Advocacy day teaches civil action to students, inspires
March 17, 2015
“A group of twenty-five students participated in Advocacy Day. They underwent an hour-long training on what advocacy means and why it’s done.
The training was preceded by the introduction of state representatives.
Participants where then given the opportunity to highlight specific pieces of legislation, while voicing personal opinions and concerns on governmental affairs. Six students of the University and members of the campus organization Feminist Organization Raising Conciseness and Empowerment participated in the program.
FORCE also acts as the University’s on-campus chapter of URGE. FORCE member and Advocacy Day participant Emily Philibert said the program provided students with a sense of self-worth.
“The biggest thing that I took away from Advocacy Day was that individuals can make a difference,” Philibert said. “Actually talking to a representative helped me to realize that my voice can be heard, speaking face to face with a representative refueled my passion for politics and equity all over again.”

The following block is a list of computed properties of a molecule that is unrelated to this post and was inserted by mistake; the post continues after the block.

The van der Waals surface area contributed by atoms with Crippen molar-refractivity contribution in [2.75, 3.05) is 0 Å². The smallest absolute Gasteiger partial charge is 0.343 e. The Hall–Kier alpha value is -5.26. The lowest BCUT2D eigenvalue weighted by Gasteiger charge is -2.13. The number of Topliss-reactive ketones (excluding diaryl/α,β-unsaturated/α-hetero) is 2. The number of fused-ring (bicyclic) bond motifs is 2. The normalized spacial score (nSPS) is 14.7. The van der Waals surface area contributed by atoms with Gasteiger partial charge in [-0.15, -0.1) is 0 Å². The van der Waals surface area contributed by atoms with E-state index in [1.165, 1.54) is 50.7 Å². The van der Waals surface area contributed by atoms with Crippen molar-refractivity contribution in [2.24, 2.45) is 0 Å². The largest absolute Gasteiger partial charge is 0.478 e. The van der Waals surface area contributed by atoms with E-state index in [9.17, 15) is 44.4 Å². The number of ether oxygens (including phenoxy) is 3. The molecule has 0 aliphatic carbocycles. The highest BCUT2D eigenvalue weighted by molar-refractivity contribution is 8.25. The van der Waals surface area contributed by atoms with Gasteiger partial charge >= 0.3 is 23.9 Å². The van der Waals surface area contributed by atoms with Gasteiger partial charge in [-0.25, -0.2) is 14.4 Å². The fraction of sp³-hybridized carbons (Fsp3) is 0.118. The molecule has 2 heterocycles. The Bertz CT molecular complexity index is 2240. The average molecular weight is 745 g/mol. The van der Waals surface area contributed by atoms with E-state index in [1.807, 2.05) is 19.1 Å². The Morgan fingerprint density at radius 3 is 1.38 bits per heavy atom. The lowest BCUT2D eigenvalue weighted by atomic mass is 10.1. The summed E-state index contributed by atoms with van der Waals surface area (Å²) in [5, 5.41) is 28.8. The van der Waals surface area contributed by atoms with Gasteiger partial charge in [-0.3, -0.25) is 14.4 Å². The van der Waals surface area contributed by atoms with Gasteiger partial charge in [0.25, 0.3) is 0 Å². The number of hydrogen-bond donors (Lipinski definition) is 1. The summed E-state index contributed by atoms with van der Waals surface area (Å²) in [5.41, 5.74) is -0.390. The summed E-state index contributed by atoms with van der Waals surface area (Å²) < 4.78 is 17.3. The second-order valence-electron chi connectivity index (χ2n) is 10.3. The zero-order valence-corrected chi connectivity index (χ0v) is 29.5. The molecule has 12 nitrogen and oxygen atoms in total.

Philibert went on to discuss the sense of confidence and value the trip granted.
“As such a marginalized person, I was still able to speak to representatives,” Philibert said. “I was there to make a difference and that’s what we were able to do.”
Candidate for University Student Government President and URGE intern, Nadia Alzamami, describes the impact Advocacy Day had on participants. “
“I think URGE’s Advocacy Day and similar events remind participants that government isn’t just this weird intangible concept,” Alzamami said. “Government is a few hours away and you’re representative will listen to you should you make the effort”